We are all too familiar with stress, and how it can affect our energy levels, sleep patterns and mood. What you may not be aware of is how stress can also have an impact on your mouth. As dentists, we are seeing more and more cases of patients with stress-related oral health problems. If you are concerned about your oral health, please visit your dentist for a consultation.
Teeth grinding and clenching
Bruxism is the habit of grinding or clenching the teeth. People often do this at night-time or while concentrating on something. You may notice yourself waking up to a sore jaw, suffering from frequent headaches or a partner may hear you grinding at night. Over time bruxism can lead to extensive tooth wear, cracked teeth, jaw pain, sensitive teeth and headaches.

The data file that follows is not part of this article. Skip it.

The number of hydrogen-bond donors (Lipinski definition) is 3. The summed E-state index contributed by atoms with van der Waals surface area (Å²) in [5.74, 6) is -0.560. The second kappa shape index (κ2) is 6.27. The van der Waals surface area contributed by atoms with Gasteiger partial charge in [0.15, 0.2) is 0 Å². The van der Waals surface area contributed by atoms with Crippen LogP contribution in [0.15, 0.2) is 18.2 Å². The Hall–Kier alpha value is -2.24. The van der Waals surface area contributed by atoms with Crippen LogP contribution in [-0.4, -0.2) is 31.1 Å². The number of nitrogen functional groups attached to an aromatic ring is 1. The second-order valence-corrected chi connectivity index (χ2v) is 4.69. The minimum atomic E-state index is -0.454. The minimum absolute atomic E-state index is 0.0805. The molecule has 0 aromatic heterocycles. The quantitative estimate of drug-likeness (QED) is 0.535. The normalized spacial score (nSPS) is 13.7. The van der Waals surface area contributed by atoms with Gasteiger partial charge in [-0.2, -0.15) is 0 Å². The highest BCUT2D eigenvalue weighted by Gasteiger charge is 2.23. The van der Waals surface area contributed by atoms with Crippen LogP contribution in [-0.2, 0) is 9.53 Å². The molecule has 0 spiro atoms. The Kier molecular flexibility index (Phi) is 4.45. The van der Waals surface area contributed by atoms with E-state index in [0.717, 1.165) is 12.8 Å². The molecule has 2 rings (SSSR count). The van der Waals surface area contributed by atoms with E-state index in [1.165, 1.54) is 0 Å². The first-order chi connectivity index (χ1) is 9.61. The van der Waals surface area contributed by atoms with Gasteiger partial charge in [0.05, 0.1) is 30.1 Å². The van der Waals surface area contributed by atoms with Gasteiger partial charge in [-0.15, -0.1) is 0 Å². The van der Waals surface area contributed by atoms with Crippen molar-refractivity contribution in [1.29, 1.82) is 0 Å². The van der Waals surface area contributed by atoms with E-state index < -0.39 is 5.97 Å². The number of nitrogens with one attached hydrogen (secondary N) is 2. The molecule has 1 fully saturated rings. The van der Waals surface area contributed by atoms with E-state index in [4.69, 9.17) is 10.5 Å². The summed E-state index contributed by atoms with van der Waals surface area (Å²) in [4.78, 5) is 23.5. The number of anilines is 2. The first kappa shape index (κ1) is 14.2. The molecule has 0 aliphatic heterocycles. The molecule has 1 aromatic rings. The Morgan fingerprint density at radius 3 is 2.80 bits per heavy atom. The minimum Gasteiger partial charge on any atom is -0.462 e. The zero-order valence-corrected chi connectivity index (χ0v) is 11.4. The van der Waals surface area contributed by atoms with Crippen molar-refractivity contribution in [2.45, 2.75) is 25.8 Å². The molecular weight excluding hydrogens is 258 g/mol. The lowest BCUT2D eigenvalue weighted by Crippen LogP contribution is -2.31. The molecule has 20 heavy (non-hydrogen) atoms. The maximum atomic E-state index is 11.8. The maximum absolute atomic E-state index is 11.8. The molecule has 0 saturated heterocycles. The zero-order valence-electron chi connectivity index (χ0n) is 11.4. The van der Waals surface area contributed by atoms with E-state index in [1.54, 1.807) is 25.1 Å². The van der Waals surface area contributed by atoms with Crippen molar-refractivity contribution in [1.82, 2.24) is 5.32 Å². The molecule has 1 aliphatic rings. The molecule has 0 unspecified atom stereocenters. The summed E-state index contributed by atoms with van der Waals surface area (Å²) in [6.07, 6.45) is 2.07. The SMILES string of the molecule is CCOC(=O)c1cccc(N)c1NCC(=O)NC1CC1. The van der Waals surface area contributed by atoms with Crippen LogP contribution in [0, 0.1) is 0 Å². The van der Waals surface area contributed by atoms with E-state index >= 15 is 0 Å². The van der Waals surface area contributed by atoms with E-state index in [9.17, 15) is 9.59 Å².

Treatment for teeth grinding and clenching involves jaw exercises, and creating a custom night guard (splint), which acts to protect your teeth, correctly reposition your jaw, and relax your jaw muscles.
Sores and ulcers
Stress can also affect the gums and soft tissues of the mouth. It is a common cause of mouth ulcers (aphthous ulcers) and cold sores (herpes labialis). Many of our patients find that they are prone to sores or ulcers during exam time or with deadlines at work. It is important to listen to your body and try to relieve stress even when you are busy. Remember to take breaks, eat well and get exercise.
Top tips for relieving stress
- Introduce an activity such as swimming, walking or yoga into your routine
- Get a good night’s sleep
- Limit your evening time spent on backlit screens (phones, tablets and computers)
- Limit your caffeine intake, and try not to have any tea/coffee after 6pm
- Try meditation or listening to relaxing music
- Indulge yourself with a massage, or simply take time out for a bath